Physical Therapy for Pain Management

Physical Therapy for Chronic Pain Management


Turning to physical therapy for pain serves as a non-opioid alternative to provide relief. As experts in movement, physical therapists are well-versed in improving quality of life through education, hands-on care and exercise.

Here, we break down the key roles physical therapy plays in assisting individuals dealing with chronic pain, including tips from experts in physical therapy for pain relief.

Exercise And Flexibility As Physical Therapy For Pain Management 


Designing exercise-based programs to improve strength is a hallmark of physical therapy for pain relief. Depending on where a patient is experiencing chronic pain, a physical therapist may prescribe exercises to strengthen surrounding muscles to minimize discomfort when moving.

Often a physical therapist will create a program of graded exercises, meaning the movements are gradually increased according to a patient’s abilities. ChoosePT – the consumer-facing division of the American Physical Therapy Association – highlights the benefits of exercise-based physical therapy:

“Graded exercises help you improve your coordination and movement, reducing the stress and strain on your body and decreasing your pain.”

Furthermore, this form of physical therapy for pain relief “can help train your brain to sense the problem area in your body without increasing its danger messages.”

Physical therapy for pain relief may also focus on stretching and flexibility to reduce pain and improve range of motion. Stretching can help increase blood flow and get more oxygen to muscles and tissues; a physical therapist can identify the best stretches to target an individual’s primary area of concern (like a sore knee, wrist or back).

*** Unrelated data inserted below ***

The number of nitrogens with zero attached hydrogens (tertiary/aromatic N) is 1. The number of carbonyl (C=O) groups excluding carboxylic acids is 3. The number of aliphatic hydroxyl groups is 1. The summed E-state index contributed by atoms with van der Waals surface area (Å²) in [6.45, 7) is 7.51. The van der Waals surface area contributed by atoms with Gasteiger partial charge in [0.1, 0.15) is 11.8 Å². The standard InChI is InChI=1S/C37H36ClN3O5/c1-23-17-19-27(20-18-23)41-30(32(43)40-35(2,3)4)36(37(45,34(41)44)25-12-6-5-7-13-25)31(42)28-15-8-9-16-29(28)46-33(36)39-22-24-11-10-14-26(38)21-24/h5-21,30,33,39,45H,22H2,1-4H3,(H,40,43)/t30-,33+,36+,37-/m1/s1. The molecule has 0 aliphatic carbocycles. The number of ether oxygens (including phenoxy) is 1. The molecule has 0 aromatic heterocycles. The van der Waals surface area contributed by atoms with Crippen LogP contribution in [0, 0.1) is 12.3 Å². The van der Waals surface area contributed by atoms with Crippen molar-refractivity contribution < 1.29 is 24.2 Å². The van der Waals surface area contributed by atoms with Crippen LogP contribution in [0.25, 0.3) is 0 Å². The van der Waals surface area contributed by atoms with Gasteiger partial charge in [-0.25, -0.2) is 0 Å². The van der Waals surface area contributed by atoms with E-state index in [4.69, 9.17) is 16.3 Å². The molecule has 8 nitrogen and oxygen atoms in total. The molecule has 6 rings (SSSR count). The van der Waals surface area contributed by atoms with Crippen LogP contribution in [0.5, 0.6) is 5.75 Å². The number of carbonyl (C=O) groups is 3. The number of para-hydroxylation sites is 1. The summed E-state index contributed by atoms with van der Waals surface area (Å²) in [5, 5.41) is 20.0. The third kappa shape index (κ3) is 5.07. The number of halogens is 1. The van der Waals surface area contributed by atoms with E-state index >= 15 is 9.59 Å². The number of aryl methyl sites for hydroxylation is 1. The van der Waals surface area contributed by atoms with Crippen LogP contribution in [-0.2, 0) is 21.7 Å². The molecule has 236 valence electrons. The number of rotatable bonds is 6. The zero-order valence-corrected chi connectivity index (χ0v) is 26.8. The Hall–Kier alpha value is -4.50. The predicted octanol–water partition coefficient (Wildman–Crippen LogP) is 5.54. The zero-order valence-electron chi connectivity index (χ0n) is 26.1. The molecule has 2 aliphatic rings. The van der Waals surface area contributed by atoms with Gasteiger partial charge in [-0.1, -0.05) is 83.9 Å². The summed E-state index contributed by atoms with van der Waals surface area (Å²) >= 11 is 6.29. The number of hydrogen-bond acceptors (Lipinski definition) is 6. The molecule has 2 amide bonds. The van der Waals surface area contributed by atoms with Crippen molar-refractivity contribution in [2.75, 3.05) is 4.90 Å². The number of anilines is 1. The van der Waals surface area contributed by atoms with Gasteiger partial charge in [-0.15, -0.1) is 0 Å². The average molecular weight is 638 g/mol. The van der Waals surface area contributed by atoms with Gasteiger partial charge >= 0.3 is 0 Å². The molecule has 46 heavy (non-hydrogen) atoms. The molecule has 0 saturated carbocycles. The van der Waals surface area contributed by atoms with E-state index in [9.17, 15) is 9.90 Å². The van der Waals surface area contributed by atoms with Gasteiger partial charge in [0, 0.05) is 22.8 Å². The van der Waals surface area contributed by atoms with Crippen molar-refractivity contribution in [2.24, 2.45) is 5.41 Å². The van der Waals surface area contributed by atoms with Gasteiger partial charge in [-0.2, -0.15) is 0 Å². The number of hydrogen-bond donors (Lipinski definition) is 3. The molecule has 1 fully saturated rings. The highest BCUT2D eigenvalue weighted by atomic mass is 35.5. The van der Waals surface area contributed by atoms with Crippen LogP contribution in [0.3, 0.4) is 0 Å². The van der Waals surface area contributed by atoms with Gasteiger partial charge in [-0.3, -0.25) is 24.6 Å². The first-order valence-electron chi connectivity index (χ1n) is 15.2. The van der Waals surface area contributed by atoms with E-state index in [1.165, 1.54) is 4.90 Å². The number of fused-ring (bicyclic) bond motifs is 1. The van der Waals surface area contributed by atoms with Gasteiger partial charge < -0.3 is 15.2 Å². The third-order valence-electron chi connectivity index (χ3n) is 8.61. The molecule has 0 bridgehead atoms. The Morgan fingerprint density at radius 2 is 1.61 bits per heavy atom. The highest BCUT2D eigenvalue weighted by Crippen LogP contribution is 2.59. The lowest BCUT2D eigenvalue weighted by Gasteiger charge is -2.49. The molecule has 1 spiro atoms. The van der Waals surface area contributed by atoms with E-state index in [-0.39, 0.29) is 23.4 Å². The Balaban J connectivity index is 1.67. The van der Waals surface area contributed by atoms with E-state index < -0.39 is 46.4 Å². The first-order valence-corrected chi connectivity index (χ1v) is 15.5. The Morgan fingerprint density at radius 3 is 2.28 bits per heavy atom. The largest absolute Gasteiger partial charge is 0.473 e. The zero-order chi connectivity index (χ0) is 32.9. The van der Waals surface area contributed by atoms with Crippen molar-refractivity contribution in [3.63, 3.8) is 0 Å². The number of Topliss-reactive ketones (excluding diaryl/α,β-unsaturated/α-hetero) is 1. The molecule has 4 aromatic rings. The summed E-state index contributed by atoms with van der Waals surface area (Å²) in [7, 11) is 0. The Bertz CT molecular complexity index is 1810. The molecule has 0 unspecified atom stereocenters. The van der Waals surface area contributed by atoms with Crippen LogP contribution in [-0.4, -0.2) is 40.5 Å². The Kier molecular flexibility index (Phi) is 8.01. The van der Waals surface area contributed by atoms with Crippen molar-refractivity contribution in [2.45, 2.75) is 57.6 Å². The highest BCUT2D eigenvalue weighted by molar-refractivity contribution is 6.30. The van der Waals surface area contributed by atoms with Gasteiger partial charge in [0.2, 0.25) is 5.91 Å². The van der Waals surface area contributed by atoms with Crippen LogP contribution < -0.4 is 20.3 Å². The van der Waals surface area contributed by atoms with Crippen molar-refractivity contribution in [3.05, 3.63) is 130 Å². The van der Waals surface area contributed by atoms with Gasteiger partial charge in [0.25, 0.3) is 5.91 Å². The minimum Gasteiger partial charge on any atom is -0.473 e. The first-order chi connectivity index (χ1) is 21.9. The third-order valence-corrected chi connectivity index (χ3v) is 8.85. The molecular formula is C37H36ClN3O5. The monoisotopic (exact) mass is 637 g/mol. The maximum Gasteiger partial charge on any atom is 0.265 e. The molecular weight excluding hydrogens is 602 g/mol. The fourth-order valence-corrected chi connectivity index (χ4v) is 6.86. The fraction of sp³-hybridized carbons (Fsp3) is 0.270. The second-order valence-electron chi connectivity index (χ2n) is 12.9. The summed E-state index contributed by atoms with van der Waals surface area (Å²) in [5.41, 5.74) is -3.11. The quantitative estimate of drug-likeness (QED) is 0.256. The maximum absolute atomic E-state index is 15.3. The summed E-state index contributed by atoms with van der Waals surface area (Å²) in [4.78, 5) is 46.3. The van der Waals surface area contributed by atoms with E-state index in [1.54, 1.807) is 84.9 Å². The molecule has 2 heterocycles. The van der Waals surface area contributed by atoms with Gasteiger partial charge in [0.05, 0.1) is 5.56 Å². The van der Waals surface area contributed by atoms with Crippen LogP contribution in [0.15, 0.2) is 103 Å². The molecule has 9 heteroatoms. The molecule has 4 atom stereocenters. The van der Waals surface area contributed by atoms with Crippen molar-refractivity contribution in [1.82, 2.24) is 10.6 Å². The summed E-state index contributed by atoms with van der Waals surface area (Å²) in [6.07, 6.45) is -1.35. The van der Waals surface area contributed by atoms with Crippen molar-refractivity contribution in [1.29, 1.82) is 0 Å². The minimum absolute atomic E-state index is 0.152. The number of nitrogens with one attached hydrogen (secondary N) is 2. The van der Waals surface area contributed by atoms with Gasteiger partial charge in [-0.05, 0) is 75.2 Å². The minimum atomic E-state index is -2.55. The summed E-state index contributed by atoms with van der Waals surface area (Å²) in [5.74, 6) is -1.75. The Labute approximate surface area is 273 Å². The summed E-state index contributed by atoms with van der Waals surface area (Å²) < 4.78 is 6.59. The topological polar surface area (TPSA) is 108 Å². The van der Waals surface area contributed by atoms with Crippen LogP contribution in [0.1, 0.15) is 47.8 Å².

As experts in movement, physical therapists can help ensure you’re performing prescribed exercises and stretches without unintentionally causing further harm. Here’s a tip on stretching from Atlanta-based Dr. Elizabeth Selman Rudd, DPT, who goes by @well.equipt on Instagram:

“Stretching into pain?? Friends, this is NOT productive! ❌  The goal here is to work through pain-free ranges of motion so your muscles and body relax through the stretch. If you are stretching into pain, your muscles may tense up and not let your body push past that point. This will not improve your mobility! In addition, if you are pushing a stretch that hurts, it might not be ideal for the condition you have… Stretching can be beneficial, but make sure you’re optimizing your stretches for YOU!”

Education And Awareness For Pain Relief Therapy 


Another critical component of physical therapy for pain is education. Physical therapists can help patients understand their bodies and principles of movement so they can function better and with less pain. As the physical therapy staff at Texas-based First Colony Aquatic and Rehabilitation Center point out, most people aren’t completely aware of how they move in their day-to-day activities.

“You could be bending over, lifting, walking, running, sitting, or moving in some other manner that is contributing to your chronic pain. Learning how to improve the issues with your movements can significantly decrease the pain you experience.”